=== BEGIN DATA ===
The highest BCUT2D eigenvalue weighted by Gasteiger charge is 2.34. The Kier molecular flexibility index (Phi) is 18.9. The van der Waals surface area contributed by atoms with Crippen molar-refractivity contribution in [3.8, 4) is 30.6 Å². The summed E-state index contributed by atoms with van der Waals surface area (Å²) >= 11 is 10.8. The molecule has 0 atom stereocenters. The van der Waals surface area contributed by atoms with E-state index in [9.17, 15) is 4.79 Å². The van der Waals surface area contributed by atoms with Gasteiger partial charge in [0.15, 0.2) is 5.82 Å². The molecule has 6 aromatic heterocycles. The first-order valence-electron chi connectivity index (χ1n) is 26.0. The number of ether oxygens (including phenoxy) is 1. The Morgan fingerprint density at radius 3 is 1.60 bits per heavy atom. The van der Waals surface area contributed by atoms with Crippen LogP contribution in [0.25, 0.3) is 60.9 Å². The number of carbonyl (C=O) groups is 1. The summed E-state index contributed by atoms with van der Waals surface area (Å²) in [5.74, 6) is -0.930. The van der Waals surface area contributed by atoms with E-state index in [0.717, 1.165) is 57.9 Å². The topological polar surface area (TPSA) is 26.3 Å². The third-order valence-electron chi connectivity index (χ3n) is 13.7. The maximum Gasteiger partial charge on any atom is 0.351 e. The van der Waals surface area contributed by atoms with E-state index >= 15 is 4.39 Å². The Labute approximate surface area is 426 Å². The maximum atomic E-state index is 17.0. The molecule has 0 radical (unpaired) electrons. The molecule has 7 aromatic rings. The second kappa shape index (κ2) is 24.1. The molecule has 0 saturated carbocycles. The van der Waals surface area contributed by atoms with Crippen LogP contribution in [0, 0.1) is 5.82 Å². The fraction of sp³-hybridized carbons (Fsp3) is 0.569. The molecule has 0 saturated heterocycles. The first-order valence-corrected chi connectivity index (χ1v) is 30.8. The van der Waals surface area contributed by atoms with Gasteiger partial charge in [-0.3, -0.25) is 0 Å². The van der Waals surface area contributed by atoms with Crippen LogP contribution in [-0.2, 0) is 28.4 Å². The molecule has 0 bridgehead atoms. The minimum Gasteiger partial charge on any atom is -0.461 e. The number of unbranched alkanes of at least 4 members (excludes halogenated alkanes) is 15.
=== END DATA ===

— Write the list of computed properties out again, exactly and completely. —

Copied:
The highest BCUT2D eigenvalue weighted by Gasteiger charge is 2.34. The Kier molecular flexibility index (Phi) is 18.9. The van der Waals surface area contributed by atoms with Crippen molar-refractivity contribution in [3.8, 4) is 30.6 Å². The summed E-state index contributed by atoms with van der Waals surface area (Å²) >= 11 is 10.8. The molecule has 0 atom stereocenters. The van der Waals surface area contributed by atoms with E-state index in [9.17, 15) is 4.79 Å². The van der Waals surface area contributed by atoms with Gasteiger partial charge in [0.15, 0.2) is 5.82 Å². The molecule has 6 aromatic heterocycles. The first-order valence-electron chi connectivity index (χ1n) is 26.0. The number of ether oxygens (including phenoxy) is 1. The Morgan fingerprint density at radius 3 is 1.60 bits per heavy atom. The van der Waals surface area contributed by atoms with Crippen LogP contribution in [0.25, 0.3) is 60.9 Å². The number of carbonyl (C=O) groups is 1. The summed E-state index contributed by atoms with van der Waals surface area (Å²) in [5.74, 6) is -0.930. The van der Waals surface area contributed by atoms with E-state index in [0.717, 1.165) is 57.9 Å². The topological polar surface area (TPSA) is 26.3 Å². The third-order valence-electron chi connectivity index (χ3n) is 13.7. The maximum Gasteiger partial charge on any atom is 0.351 e. The van der Waals surface area contributed by atoms with E-state index >= 15 is 4.39 Å². The Labute approximate surface area is 426 Å². The maximum atomic E-state index is 17.0. The molecule has 0 radical (unpaired) electrons. The molecule has 7 aromatic rings. The second kappa shape index (κ2) is 24.1. The molecule has 0 saturated carbocycles. The van der Waals surface area contributed by atoms with Crippen LogP contribution in [0, 0.1) is 5.82 Å². The fraction of sp³-hybridized carbons (Fsp3) is 0.569. The molecule has 0 saturated heterocycles. The first-order valence-corrected chi connectivity index (χ1v) is 30.8. The van der Waals surface area contributed by atoms with Gasteiger partial charge in [-0.3, -0.25) is 0 Å². The van der Waals surface area contributed by atoms with Crippen LogP contribution in [-0.2, 0) is 28.4 Å². The molecule has 0 bridgehead atoms. The minimum Gasteiger partial charge on any atom is -0.461 e. The number of unbranched alkanes of at least 4 members (excludes halogenated alkanes) is 15.